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Question of the Week:

Dear Rav Sperling,

I have been very upset to hear about all the terrorist attacks in Israel and abroad recently.

The recent one in Paris shook me particularly hard because it was close to where many people I love and care about live. Because of this I suggested to a group of religious Jewish friends to take on a learning project and organised a sign-up online.

However instead of signing up several friends complained that I was too worried about France when I should have been already doing something for the terrorism in Israel (I was in fact because there already was something organised for that that I had joined). My friends also mentioned that the attacks in Paris were not even targeted against Jews. And in the end only few people signed up to my project and I’m sad and confused.

Should we care more about people in Israel and not do anything for the victims in Paris? I did try and do the project in the memory of both. But then, is there value in doing something like this (Jewish) for the non-Jewish world as well?

Also because of the critical response of many people and the refusal to do anything as a result I feel like there is so much critical thinking and lack of compassion in the world. What can I do to correct that as just one person? I found it very hurtful and puzzling that my friends were so unwilling to make the time for Torah learning when this is happening in the world and so I feel at least I want to do all I can.


Firstly – my blessing to you. I can’t tell you how much getting your email means to me. Thank you.

This is a big topic – but let me say in short that a person lacking a love for all of humanity surely should worry that their love for their own nation is nothing more than egotistical self-love which is only the natural instinct to survive – and not that Godly trait of love, which comes from a true understanding of the unity of creation. We must arise from such a limited and limiting viewpoint to be able to stand above any limitation of the particular to see the vast scope of all mankind and our task therein.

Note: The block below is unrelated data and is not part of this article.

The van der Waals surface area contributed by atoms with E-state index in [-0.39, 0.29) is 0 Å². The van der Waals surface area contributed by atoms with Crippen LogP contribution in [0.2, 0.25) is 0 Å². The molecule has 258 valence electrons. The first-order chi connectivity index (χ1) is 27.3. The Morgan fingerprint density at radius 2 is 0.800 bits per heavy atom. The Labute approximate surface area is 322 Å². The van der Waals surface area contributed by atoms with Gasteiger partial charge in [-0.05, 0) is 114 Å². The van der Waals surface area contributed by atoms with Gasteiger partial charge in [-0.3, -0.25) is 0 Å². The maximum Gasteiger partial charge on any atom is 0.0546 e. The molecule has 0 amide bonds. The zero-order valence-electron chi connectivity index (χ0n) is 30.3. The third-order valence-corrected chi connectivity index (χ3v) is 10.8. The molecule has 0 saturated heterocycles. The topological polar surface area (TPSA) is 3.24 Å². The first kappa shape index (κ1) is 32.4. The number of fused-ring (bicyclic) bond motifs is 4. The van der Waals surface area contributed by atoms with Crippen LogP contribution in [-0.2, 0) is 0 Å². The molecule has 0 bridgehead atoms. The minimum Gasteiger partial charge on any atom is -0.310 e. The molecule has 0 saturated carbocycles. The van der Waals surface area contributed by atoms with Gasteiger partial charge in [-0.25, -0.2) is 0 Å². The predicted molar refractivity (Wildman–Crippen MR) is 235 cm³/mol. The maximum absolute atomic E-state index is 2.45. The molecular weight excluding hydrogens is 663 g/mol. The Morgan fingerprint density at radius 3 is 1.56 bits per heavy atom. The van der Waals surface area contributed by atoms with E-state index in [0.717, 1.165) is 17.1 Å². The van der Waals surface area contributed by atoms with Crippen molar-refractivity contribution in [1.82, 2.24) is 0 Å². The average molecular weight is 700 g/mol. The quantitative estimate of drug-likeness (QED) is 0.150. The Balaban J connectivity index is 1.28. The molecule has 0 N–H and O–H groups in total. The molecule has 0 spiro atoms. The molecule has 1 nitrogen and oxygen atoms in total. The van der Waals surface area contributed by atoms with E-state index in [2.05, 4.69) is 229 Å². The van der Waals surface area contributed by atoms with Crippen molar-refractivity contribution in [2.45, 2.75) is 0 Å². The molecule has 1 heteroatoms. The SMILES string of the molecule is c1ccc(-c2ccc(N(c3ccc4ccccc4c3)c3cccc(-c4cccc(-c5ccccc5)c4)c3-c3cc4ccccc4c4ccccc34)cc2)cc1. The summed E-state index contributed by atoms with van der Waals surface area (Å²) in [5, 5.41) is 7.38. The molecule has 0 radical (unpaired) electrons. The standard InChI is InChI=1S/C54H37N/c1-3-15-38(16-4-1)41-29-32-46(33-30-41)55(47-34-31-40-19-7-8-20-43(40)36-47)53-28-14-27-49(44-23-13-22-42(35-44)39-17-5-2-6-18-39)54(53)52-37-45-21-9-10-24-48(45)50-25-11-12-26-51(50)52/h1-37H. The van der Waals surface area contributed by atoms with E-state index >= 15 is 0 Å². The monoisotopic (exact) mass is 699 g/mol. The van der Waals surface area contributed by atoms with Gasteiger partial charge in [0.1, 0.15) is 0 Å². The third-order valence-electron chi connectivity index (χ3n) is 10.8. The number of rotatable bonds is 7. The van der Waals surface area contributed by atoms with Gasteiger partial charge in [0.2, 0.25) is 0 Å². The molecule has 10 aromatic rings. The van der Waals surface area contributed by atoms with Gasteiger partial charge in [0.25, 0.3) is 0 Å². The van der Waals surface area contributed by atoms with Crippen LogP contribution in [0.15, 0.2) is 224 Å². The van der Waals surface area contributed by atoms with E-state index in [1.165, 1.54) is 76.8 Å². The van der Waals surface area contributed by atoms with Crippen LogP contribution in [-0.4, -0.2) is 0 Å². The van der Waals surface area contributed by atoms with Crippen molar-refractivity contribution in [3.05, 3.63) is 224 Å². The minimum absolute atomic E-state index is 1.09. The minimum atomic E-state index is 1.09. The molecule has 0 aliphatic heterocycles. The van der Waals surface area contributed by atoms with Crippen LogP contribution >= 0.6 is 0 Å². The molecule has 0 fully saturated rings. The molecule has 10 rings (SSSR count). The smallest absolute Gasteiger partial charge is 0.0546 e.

Of course, this is not at the expense of our love of Israel, but rather elevates our particular love to a place where it is a vehicle for the good of all mankind. Where we desire that Israel will grow so that the fruits and flowers of our tree (the tree of life) should blossom – they being the flowers of the nations, and the fruits of the world. For what is barren tree, a fruitless vine?

In truth the attacks in Paris are an extension, and connected too, the heart of the world – the attacks in Israel. If the heart is wounded, will not the limbs tremor?

Continue your good works – and may the world be comforted for its sorrow and the light of Israel bring clarity to the darkness of evil.


-Rav Sperling